Role modeling is important. When we admire people for who they are we tend to notice their behavior and qualities and are prone to take them on as ours.

So by standing up straight and claiming your ground around wholesome behavior, you not only improve your own sense of self-worth, but you lead by example and encourage other men to do so.

I would like to share with you five principles that I call a foundation for living that I developed. I used them in my work in family violence prevention course and in prison. Nothing new,  just a statement which made sense for a lot of men. The guys I worked with like them and found it was something they could work with.

Foundations for Living

I make choices

I am responsible for those choices

I can choose to do wholesome or positive things

I can choose to avoid choices that harm others

I can develop a greater awareness of my thoughts and behavior and how they effect me and others.

Here is a challenge for you. Write up your own statement of ethics and values that you live by or would like to live by. When next asked whether you agree with a company’s or organizations ethics statement. Say, well while I read your statement, will you read mine and tell me whether you agree with it, because if not, we cant do a deal.

 

 

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About Paddy Murray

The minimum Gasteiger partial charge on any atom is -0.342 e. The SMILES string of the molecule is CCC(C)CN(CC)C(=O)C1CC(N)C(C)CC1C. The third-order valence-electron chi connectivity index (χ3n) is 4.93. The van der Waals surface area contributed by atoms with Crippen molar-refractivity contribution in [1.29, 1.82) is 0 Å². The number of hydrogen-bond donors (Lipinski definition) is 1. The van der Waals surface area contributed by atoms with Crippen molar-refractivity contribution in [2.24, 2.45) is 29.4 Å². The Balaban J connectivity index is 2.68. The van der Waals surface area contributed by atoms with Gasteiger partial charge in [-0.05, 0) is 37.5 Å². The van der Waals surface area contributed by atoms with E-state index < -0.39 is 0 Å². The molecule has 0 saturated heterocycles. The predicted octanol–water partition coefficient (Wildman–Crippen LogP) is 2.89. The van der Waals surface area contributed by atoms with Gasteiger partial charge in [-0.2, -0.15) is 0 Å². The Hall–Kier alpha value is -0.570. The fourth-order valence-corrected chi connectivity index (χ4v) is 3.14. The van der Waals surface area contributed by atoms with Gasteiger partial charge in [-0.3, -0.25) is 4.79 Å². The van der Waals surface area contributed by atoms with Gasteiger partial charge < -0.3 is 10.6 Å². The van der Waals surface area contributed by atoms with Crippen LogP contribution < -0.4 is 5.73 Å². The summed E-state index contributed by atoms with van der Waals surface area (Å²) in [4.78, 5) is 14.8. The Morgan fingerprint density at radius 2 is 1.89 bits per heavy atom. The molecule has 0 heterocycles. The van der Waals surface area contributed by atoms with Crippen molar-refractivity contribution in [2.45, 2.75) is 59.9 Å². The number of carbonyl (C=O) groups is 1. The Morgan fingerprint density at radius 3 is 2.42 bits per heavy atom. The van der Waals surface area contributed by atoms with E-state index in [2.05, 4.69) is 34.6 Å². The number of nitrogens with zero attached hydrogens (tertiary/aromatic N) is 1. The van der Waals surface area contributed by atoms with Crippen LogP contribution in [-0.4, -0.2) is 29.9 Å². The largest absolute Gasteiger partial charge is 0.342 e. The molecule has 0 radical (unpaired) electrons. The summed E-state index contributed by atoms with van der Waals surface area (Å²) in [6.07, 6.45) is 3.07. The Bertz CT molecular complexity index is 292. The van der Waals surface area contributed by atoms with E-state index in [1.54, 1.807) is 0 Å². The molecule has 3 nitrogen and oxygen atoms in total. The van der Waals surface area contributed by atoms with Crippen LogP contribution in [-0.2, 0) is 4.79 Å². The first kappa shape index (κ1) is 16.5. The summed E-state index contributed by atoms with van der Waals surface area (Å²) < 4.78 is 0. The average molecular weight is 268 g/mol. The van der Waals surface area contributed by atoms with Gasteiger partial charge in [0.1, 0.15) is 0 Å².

Paddy is 68 yrs old and was born in Sydney, now living in the village of Bundanoon 2 hrs. south of Sydney. His early training was in economics and research followed by work in business and economic research. Getting off the tram to pick the daisies became his call and he started to explore a range of work and experiences. Among those include, country contracting, welding and blacksmithing, running small construction company and setting up and running a small artisan bakery. Later he branched into social projects setting up a large homeless men’s accommodation facility. He also assisted the Sisters of Mercy in establishing a large job creation and training project in Western Sydney. Next was training in counselling at University leading to a career in general and relationship counselling. He started to specialise in working with men around anger management, domestic violence prevention and returned soldiers with PTSD. During this time he worked one day a week as a Buddhist prison chaplain in a maximum security prison for six years. His main interest now is writing around social policy and counselling issues as well as tending his vege garden and spending lots of time in his well-equipped workshop